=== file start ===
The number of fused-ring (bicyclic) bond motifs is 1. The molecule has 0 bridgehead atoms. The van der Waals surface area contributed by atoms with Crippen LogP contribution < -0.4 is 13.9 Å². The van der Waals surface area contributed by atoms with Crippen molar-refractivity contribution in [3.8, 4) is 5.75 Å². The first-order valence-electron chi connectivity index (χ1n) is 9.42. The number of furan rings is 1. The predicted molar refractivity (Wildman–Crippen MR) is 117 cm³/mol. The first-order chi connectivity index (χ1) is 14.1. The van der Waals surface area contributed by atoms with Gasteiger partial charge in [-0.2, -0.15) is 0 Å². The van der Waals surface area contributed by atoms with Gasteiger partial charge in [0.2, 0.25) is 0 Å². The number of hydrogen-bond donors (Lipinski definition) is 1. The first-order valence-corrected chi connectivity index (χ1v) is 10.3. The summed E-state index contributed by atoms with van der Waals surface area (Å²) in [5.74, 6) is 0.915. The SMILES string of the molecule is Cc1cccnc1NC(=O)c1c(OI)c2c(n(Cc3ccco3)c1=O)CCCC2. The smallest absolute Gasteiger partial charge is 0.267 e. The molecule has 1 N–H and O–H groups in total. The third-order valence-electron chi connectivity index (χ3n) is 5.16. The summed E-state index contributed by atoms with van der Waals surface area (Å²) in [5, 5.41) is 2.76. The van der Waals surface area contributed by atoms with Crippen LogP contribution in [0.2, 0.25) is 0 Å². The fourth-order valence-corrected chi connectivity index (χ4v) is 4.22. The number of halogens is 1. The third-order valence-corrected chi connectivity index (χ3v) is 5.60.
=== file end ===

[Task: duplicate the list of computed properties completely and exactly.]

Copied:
The number of fused-ring (bicyclic) bond motifs is 1. The molecule has 0 bridgehead atoms. The van der Waals surface area contributed by atoms with Crippen LogP contribution < -0.4 is 13.9 Å². The van der Waals surface area contributed by atoms with Crippen molar-refractivity contribution in [3.8, 4) is 5.75 Å². The first-order valence-electron chi connectivity index (χ1n) is 9.42. The number of furan rings is 1. The predicted molar refractivity (Wildman–Crippen MR) is 117 cm³/mol. The first-order chi connectivity index (χ1) is 14.1. The van der Waals surface area contributed by atoms with Gasteiger partial charge in [-0.2, -0.15) is 0 Å². The van der Waals surface area contributed by atoms with Gasteiger partial charge in [0.2, 0.25) is 0 Å². The number of hydrogen-bond donors (Lipinski definition) is 1. The first-order valence-corrected chi connectivity index (χ1v) is 10.3. The summed E-state index contributed by atoms with van der Waals surface area (Å²) in [5.74, 6) is 0.915. The SMILES string of the molecule is Cc1cccnc1NC(=O)c1c(OI)c2c(n(Cc3ccco3)c1=O)CCCC2. The smallest absolute Gasteiger partial charge is 0.267 e. The molecule has 1 N–H and O–H groups in total. The third-order valence-electron chi connectivity index (χ3n) is 5.16. The summed E-state index contributed by atoms with van der Waals surface area (Å²) in [5, 5.41) is 2.76. The van der Waals surface area contributed by atoms with Crippen LogP contribution in [0.2, 0.25) is 0 Å². The fourth-order valence-corrected chi connectivity index (χ4v) is 4.22. The number of halogens is 1. The third-order valence-corrected chi connectivity index (χ3v) is 5.60.